Bhuboni Sahu v. The King

After reading this judgement, you will learn that the Court must not act on the statement of accomplice as it is a basic rule of prudence, as enshrined in our criminal law.
CITATION(1949) 51 BOMLR 955
COURTHigh Court of Bombay
JUDGES/CORAMJustice V Simon, Justice Oaksey, Justice Macdermott, Justice M Nair and Justice Beaumont
DATE OF JUDGEMENT17.02.1949

Introduction

Section 164 Code of Criminal Procedure 1973 discusses the statements recorded by Magistrate:

Sub Section (1) approves the Magistrate to record the statement of a man or his admission, regardless of whether he groups locale for the situation. On the chance that he does not have such ward sub section (6) will apply. The word proclamation is not constrained to articulation by an observer yet incorporates blamed and not adding up to an admission.

Facts

The facts of the case are as follows: One person named Kalia Beharawas brutally murdered at a place between Berhampur, where he lived and carried on business as a Jutka driver, and Golantra, to which he was driving with passengers in his Jutka. It may be noted that the motive attributed to the appellant was that he was a relation of accused Nos. 1 and 2 who were said to have been on terms of enmity with the deceased, but both of whom were acquitted of the murder. Eight persons were charged with the offence and tried by the Sessions Judge of Jajnam-Puri. The learned Judge convicted six of the accused including the appellant, who was accused No. 7, and one Trinath, who was accused No. 5. The six convicted persons appealed to the High Court at Patna. Two of the appeals were allowed, but the other appeals, including those of the appellant and Trinath, were dismissed.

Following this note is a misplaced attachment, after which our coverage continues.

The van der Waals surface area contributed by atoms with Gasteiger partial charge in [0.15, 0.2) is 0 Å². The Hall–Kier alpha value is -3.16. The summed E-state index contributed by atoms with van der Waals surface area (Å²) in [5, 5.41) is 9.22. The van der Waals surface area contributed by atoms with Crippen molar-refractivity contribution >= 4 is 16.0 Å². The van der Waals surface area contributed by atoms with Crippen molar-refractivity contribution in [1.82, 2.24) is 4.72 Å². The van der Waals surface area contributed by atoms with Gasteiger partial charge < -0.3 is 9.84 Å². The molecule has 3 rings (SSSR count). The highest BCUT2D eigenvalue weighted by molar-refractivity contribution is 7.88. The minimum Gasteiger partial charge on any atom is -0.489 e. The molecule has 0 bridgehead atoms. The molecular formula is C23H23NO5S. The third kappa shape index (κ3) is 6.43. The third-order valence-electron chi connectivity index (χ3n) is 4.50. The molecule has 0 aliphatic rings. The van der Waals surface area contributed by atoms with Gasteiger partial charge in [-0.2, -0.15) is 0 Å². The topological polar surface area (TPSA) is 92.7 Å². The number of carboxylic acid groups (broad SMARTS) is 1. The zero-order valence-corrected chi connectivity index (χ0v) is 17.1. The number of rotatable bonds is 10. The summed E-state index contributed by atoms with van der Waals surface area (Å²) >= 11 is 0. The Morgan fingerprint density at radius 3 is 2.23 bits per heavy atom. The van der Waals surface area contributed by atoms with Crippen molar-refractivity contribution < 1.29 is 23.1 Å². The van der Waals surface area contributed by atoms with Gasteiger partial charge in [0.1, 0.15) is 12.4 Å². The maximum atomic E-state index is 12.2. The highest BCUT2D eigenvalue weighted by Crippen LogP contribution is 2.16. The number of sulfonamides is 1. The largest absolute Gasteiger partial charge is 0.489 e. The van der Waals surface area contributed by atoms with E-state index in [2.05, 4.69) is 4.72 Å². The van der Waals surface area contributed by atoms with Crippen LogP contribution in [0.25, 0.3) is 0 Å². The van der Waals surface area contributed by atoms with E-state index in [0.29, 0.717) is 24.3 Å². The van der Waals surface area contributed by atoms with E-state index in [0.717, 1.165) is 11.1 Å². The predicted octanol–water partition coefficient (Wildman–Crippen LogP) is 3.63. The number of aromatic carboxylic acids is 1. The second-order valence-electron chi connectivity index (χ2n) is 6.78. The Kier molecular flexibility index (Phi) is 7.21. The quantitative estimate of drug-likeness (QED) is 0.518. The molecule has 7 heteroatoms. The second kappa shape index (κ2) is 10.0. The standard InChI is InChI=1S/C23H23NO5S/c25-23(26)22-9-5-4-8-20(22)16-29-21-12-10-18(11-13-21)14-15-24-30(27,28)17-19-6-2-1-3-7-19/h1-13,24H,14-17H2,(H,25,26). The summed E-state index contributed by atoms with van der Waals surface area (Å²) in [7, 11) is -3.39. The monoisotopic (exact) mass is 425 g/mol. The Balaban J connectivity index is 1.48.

Issues

The main issue in the case was: Whether or not there was evidence upon which the appellant could be properly convicted.

Summary of court decision and judgment

In the present case their Lordships were in complete agreement with the Judges of the High Court in declining to act upon the evidence of the approver supported only by the confession of Trinath. These two persons appeared to have been nothing but hired assassins. They had ample opportunity of preparing their statements in concert, and, in addition, the approver had sworn to two contradictory stories, and Trinath had denied that his confession was true. It is true that no motive was shown for their falsely implicating the appellant, but motive is often a matter of conjecture. It may be that these two men thought it advisable to say falsely that they were acting on the instigation of another rather than on their own initiative, or they may have had reasons of their own for wishing to conceal the name of the real instigator. For the above reasons their Lordships were of opinion that the conviction of the appellant could not stand.

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Analysis

Even before the passing of the Indian Evidence Act, 1872, it had been held by a Full Bench of the High Court of Calcutta in R. v. ElaheeBuksh[1] that the law relating to accomplice evidence was the same in India as in England. Then came the Indian Evidence Act, which by Section 133 enacts that an accomplice shall be a competent witness against an accused person; and a conviction is not illegal merely because it proceeds upon the uncorroborated testimony of an accomplice. Illustration (b) to Section 114 of the Indian Evidence Act, however, provides that The Court may presume that an accomplice is unworthy of credit, unless he is corroborated in material particulars.